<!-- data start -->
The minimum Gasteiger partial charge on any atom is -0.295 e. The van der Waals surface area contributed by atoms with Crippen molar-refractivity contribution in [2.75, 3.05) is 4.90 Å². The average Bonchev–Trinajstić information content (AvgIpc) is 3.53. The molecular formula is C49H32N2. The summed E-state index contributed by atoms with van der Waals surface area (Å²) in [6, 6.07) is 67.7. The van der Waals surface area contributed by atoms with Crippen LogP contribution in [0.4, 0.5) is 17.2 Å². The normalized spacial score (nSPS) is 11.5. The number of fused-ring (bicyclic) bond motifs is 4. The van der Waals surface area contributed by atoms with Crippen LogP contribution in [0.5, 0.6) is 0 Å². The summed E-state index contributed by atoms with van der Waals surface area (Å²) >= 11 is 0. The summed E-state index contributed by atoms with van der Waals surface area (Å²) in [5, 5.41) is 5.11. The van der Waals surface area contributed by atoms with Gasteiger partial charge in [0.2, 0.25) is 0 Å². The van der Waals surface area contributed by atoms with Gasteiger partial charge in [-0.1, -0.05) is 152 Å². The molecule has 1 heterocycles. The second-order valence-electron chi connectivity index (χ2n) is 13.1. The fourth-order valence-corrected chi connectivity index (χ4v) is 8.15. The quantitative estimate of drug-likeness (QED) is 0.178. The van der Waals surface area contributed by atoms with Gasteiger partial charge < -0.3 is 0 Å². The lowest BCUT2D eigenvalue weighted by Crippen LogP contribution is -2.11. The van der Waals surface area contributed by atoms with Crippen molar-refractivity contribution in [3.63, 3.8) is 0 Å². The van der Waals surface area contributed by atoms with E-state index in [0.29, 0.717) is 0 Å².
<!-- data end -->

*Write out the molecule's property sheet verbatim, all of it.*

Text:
The minimum Gasteiger partial charge on any atom is -0.295 e. The van der Waals surface area contributed by atoms with Crippen molar-refractivity contribution in [2.75, 3.05) is 4.90 Å². The average Bonchev–Trinajstić information content (AvgIpc) is 3.53. The molecular formula is C49H32N2. The summed E-state index contributed by atoms with van der Waals surface area (Å²) in [6, 6.07) is 67.7. The van der Waals surface area contributed by atoms with Crippen LogP contribution in [0.4, 0.5) is 17.2 Å². The normalized spacial score (nSPS) is 11.5. The number of fused-ring (bicyclic) bond motifs is 4. The van der Waals surface area contributed by atoms with Crippen LogP contribution in [0.5, 0.6) is 0 Å². The summed E-state index contributed by atoms with van der Waals surface area (Å²) >= 11 is 0. The summed E-state index contributed by atoms with van der Waals surface area (Å²) in [5, 5.41) is 5.11. The van der Waals surface area contributed by atoms with Gasteiger partial charge in [0.2, 0.25) is 0 Å². The van der Waals surface area contributed by atoms with Gasteiger partial charge in [-0.1, -0.05) is 152 Å². The molecule has 1 heterocycles. The second-order valence-electron chi connectivity index (χ2n) is 13.1. The fourth-order valence-corrected chi connectivity index (χ4v) is 8.15. The quantitative estimate of drug-likeness (QED) is 0.178. The van der Waals surface area contributed by atoms with Gasteiger partial charge < -0.3 is 0 Å². The lowest BCUT2D eigenvalue weighted by Crippen LogP contribution is -2.11. The van der Waals surface area contributed by atoms with Crippen molar-refractivity contribution in [3.63, 3.8) is 0 Å². The van der Waals surface area contributed by atoms with E-state index in [0.29, 0.717) is 0 Å².